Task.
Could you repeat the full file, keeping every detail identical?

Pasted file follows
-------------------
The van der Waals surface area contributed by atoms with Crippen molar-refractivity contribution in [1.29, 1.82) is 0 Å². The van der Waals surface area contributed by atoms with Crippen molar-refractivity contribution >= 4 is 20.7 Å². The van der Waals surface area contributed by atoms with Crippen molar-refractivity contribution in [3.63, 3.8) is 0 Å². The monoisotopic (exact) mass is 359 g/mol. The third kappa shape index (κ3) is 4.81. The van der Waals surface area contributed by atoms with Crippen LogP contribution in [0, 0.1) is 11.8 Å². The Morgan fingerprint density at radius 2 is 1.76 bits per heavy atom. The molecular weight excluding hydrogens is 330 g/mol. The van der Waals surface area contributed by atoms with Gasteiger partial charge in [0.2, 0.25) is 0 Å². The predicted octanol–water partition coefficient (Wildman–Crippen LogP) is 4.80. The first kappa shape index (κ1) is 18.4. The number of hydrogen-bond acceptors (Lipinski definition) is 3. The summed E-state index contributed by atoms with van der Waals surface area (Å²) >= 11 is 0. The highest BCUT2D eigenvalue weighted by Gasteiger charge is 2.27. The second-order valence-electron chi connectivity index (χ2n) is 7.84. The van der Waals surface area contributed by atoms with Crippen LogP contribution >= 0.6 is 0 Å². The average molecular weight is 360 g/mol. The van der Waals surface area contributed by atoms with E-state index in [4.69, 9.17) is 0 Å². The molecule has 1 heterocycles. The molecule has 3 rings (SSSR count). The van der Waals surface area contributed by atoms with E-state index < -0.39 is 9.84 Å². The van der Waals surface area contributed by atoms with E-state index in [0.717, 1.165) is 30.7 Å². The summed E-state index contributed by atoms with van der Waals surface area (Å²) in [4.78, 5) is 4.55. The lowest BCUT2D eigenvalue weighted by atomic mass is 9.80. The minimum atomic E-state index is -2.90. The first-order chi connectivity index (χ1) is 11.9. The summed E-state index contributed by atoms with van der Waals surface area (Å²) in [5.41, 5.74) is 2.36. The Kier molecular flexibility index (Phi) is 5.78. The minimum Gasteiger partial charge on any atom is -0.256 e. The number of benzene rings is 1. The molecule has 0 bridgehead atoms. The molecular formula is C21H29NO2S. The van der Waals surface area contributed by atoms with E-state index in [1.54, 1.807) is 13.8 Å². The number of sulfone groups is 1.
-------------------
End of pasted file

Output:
The van der Waals surface area contributed by atoms with Crippen molar-refractivity contribution in [1.29, 1.82) is 0 Å². The van der Waals surface area contributed by atoms with Crippen molar-refractivity contribution >= 4 is 20.7 Å². The van der Waals surface area contributed by atoms with Crippen molar-refractivity contribution in [3.63, 3.8) is 0 Å². The monoisotopic (exact) mass is 359 g/mol. The third kappa shape index (κ3) is 4.81. The van der Waals surface area contributed by atoms with Crippen LogP contribution in [0, 0.1) is 11.8 Å². The Morgan fingerprint density at radius 2 is 1.76 bits per heavy atom. The molecular weight excluding hydrogens is 330 g/mol. The van der Waals surface area contributed by atoms with Gasteiger partial charge in [0.2, 0.25) is 0 Å². The predicted octanol–water partition coefficient (Wildman–Crippen LogP) is 4.80. The first kappa shape index (κ1) is 18.4. The number of hydrogen-bond acceptors (Lipinski definition) is 3. The summed E-state index contributed by atoms with van der Waals surface area (Å²) >= 11 is 0. The highest BCUT2D eigenvalue weighted by Gasteiger charge is 2.27. The second-order valence-electron chi connectivity index (χ2n) is 7.84. The van der Waals surface area contributed by atoms with Crippen LogP contribution >= 0.6 is 0 Å². The average molecular weight is 360 g/mol. The van der Waals surface area contributed by atoms with E-state index in [4.69, 9.17) is 0 Å². The molecule has 1 heterocycles. The molecule has 3 rings (SSSR count). The van der Waals surface area contributed by atoms with E-state index < -0.39 is 9.84 Å². The van der Waals surface area contributed by atoms with E-state index in [0.717, 1.165) is 30.7 Å². The summed E-state index contributed by atoms with van der Waals surface area (Å²) in [4.78, 5) is 4.55. The lowest BCUT2D eigenvalue weighted by atomic mass is 9.80. The minimum atomic E-state index is -2.90. The first-order chi connectivity index (χ1) is 11.9. The summed E-state index contributed by atoms with van der Waals surface area (Å²) in [5.41, 5.74) is 2.36. The Kier molecular flexibility index (Phi) is 5.78. The minimum Gasteiger partial charge on any atom is -0.256 e. The number of benzene rings is 1. The molecule has 0 bridgehead atoms. The molecular formula is C21H29NO2S. The van der Waals surface area contributed by atoms with E-state index in [1.54, 1.807) is 13.8 Å². The number of sulfone groups is 1.